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Should a European pre-clinical biotech startup create a presence in the US?

Deryck Jordan

Deryck Jordan

European biotech companies with pipeline projects in the clinical stage will almost certainly need a presence in the US (unless their business model does not envision commercialization in the US). But what about European biotech startup companies that only have pre-clinical pipeline projects? When should they start considering establishing a presence in the US? This article examines that question by addressing four key issues: personnel, capital, networking and liability.

Personnel: The intellectual property related to a biotech startup company’s pipeline product is important, but so is the human capital.   European biotech startups may face a recruitment challenge when they seek employees who have expertise in US requirements for manufacturing and clinical development: risk aversion. Culturally speaking, Europeans generally value job security more than Americans do. This disparity contributes to the relative ease of finding biotech entrepreneurs in the US (compared with in in Europe).

The above notwithstanding, a US-based subsidiary would be amiss to bring on new personnel only from the US. I’ve seen European biotechs commit post-merger integration errors on both ends of the spectrum: (a) giving full, unfettered deference (when making managerial decisions) to the new US entity and (b) giving no deference to the new US entity, not trusting the expertise of the new US team members. The ideal middle ground would typically involve new employees with local expertise, but with some current employees from European parent company expatriated to the US to ensure transparency and increased corporate knowledge.

Capital: How, when and where will the European biotech startup raise capital? Wall Street loves biotechnology stocks. However, many (if not most) of the venture capital firms in the US will only invest in biotech startup companies that have a US presence. Several European startup companies have recognized this and have therefore incorporated and gone public in the US, hoping to get valuations higher than they would otherwise get in European stock exchanges.

Naturally, if a startup biotech company is sufficiently funded to fully cover the cost of the clinical development plan through phase 3, raising capital may be a non-issue. Most startup biotechs, however, do not have this luxury and would typically seek funding through venture capital firms, development partners or a combination of the two.

Networking: Human capital is important, but the EU biotech company has to consider more than just employees. For example, US advisory board(s) will give the company access to key opinion leaders who can give US-centric guidance during the pre-clinical stage not just on the target product profile and clinical development plan but also on relevant standards of care and treatment pathways in the US.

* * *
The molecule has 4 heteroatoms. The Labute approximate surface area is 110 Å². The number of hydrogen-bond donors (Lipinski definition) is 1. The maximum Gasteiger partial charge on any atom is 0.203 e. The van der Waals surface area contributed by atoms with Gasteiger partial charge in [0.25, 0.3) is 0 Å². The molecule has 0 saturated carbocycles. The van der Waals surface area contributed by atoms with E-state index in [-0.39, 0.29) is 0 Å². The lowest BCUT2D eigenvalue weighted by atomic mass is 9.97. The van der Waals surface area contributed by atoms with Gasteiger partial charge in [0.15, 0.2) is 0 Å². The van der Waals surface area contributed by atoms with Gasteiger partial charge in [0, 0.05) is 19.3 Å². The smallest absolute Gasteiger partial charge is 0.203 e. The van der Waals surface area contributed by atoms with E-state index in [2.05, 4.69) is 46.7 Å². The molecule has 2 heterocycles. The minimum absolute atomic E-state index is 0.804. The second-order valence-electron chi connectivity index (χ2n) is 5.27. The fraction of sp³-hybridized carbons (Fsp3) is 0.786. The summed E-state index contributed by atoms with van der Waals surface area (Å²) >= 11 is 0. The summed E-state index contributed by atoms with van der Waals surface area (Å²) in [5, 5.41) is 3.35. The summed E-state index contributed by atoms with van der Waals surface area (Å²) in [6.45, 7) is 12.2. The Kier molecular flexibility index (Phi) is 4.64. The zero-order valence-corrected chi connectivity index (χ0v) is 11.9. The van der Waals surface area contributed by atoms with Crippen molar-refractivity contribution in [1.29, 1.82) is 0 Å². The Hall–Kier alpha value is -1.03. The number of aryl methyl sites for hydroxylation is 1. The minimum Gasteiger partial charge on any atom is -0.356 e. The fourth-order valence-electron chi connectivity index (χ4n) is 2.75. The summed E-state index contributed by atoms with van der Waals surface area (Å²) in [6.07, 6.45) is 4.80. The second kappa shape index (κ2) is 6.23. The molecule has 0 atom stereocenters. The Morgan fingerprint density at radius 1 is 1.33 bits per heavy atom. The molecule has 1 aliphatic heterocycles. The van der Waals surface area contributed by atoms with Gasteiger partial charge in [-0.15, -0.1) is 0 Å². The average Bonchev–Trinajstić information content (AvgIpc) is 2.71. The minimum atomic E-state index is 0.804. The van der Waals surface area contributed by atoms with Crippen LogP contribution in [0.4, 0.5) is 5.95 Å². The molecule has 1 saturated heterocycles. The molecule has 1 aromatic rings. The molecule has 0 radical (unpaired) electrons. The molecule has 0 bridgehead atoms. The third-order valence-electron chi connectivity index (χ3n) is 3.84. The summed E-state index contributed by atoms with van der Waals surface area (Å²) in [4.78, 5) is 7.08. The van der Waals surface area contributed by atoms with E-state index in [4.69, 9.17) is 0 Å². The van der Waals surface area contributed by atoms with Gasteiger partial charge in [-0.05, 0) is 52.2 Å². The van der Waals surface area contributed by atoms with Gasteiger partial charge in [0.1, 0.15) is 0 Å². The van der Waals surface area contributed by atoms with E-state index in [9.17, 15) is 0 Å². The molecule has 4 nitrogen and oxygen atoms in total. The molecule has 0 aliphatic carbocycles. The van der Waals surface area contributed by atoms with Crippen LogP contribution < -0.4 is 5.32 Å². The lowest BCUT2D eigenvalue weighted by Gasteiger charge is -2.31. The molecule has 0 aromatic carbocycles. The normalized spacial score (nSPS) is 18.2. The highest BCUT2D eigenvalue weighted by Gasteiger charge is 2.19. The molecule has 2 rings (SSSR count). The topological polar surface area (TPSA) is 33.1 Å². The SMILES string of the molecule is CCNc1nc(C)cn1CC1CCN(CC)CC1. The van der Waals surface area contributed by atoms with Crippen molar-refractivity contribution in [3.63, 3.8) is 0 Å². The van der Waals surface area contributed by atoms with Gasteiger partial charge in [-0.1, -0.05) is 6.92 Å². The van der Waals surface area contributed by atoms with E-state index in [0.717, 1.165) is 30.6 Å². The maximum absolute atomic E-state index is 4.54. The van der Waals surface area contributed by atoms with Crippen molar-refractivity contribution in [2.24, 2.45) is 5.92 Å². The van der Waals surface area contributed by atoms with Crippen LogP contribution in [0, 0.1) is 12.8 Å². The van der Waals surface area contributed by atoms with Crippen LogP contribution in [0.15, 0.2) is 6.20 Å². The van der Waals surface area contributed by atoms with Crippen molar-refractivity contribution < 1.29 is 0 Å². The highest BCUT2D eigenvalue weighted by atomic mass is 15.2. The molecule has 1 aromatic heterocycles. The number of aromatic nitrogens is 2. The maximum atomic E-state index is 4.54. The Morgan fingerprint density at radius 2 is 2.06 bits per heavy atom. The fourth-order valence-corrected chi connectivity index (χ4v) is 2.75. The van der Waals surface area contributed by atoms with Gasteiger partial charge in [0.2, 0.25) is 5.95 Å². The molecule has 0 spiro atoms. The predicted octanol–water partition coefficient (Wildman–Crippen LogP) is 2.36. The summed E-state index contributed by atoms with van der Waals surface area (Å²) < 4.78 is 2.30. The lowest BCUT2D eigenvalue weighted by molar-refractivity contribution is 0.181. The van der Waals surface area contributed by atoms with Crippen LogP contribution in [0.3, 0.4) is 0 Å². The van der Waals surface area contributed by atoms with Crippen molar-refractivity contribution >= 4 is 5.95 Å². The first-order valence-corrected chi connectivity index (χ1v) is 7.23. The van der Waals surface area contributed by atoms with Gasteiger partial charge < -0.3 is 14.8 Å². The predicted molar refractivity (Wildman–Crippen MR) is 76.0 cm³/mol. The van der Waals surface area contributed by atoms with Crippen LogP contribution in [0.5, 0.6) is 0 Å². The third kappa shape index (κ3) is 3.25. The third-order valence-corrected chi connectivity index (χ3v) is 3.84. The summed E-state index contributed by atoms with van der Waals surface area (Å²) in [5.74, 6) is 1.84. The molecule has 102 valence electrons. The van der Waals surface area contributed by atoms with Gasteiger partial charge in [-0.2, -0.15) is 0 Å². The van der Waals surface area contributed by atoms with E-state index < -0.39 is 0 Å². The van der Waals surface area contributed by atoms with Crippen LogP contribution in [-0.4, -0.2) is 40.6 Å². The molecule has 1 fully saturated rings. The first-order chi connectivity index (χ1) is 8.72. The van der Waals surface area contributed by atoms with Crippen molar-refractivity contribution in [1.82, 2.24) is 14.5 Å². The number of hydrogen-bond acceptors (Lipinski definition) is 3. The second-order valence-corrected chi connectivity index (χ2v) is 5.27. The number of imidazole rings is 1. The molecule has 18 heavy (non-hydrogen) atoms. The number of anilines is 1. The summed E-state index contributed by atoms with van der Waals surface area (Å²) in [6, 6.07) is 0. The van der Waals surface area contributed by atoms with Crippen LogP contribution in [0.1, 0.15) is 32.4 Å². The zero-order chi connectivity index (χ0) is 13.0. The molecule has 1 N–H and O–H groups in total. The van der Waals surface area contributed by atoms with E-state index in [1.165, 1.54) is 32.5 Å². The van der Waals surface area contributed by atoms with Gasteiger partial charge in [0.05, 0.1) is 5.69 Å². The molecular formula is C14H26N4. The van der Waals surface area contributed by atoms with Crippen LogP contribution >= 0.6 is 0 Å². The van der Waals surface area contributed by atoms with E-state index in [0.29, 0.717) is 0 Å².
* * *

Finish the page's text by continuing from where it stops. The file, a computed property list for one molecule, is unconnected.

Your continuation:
Also, until you’ve demonstrated proof of principle it may be challenging for you to raise capital. Networking with potential licensing partners will be facilitated if your business development team is situated within one of the US biotech hubs (eg, Boston, San Francisco, NJ/NY and Research Triangle Park).

Limiting liability: Despite the benefits of establishing a presence in the US during the pre-clinical phase, European biotechs should plan carefully to limit their liability from a legal (‘piercing the corporate veil’) and tax perspective. While a European biotech could choose a number of different pathways (based on its particular set of circumstances), one general option would be to incorporate in the US and give the new American company’s board of directors full authority to make strategic managerial decisions. For funding, the US company could operate as a service provider (a bit similar to a contract manufacturing/research organization, but with full autonomy), charging the European biotech company a fee for the services of developing the pipeline drug (which is still owned by the European company). And full operational costs of the US company could be covered by initial funding from the European biotech company in the form of an interest-bearing loan.

As you see, there are ways for an early-stage life sciences company to benefit from establishing a presence in the US market while limiting risk. To learn US market entry strategies that are appropriate for your corporate goals, consider speaking with a lawyer to discuss your R&D strategy and business plan.

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